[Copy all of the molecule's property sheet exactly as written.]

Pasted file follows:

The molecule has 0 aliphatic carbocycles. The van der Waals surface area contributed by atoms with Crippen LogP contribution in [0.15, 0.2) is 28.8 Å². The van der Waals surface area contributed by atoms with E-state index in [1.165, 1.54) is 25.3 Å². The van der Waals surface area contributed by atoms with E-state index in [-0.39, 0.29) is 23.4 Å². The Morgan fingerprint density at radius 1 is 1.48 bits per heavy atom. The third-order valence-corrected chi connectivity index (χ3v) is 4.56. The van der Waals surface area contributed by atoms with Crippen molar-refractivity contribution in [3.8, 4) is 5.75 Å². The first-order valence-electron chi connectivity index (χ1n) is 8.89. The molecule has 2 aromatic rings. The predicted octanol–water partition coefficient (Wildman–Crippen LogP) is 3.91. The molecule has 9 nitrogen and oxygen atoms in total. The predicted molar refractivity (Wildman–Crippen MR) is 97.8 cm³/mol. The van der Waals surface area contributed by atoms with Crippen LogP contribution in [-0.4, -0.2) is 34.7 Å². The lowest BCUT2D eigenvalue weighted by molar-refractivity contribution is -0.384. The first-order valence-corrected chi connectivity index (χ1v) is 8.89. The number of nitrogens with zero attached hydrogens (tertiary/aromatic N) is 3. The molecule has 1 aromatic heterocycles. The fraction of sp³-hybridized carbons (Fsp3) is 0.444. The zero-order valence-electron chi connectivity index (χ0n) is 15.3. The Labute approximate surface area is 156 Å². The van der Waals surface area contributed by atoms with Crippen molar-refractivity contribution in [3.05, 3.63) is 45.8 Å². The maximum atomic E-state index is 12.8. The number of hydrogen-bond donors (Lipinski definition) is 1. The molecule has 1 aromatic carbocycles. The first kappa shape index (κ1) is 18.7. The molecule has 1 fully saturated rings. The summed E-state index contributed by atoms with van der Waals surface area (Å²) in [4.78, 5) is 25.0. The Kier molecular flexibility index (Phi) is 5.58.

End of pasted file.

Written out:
The molecule has 0 aliphatic carbocycles. The van der Waals surface area contributed by atoms with Crippen LogP contribution in [0.15, 0.2) is 28.8 Å². The van der Waals surface area contributed by atoms with E-state index in [1.165, 1.54) is 25.3 Å². The van der Waals surface area contributed by atoms with E-state index in [-0.39, 0.29) is 23.4 Å². The Morgan fingerprint density at radius 1 is 1.48 bits per heavy atom. The third-order valence-corrected chi connectivity index (χ3v) is 4.56. The van der Waals surface area contributed by atoms with Crippen molar-refractivity contribution in [3.8, 4) is 5.75 Å². The first-order valence-electron chi connectivity index (χ1n) is 8.89. The molecule has 2 aromatic rings. The predicted octanol–water partition coefficient (Wildman–Crippen LogP) is 3.91. The molecule has 9 nitrogen and oxygen atoms in total. The predicted molar refractivity (Wildman–Crippen MR) is 97.8 cm³/mol. The van der Waals surface area contributed by atoms with Crippen LogP contribution in [-0.4, -0.2) is 34.7 Å². The lowest BCUT2D eigenvalue weighted by molar-refractivity contribution is -0.384. The first-order valence-corrected chi connectivity index (χ1v) is 8.89. The number of nitrogens with zero attached hydrogens (tertiary/aromatic N) is 3. The molecule has 1 aromatic heterocycles. The fraction of sp³-hybridized carbons (Fsp3) is 0.444. The zero-order valence-electron chi connectivity index (χ0n) is 15.3. The Labute approximate surface area is 156 Å². The van der Waals surface area contributed by atoms with Crippen molar-refractivity contribution in [3.05, 3.63) is 45.8 Å². The maximum atomic E-state index is 12.8. The number of hydrogen-bond donors (Lipinski definition) is 1. The molecule has 1 aromatic carbocycles. The first kappa shape index (κ1) is 18.7. The molecule has 1 fully saturated rings. The summed E-state index contributed by atoms with van der Waals surface area (Å²) in [4.78, 5) is 25.0. The Kier molecular flexibility index (Phi) is 5.58.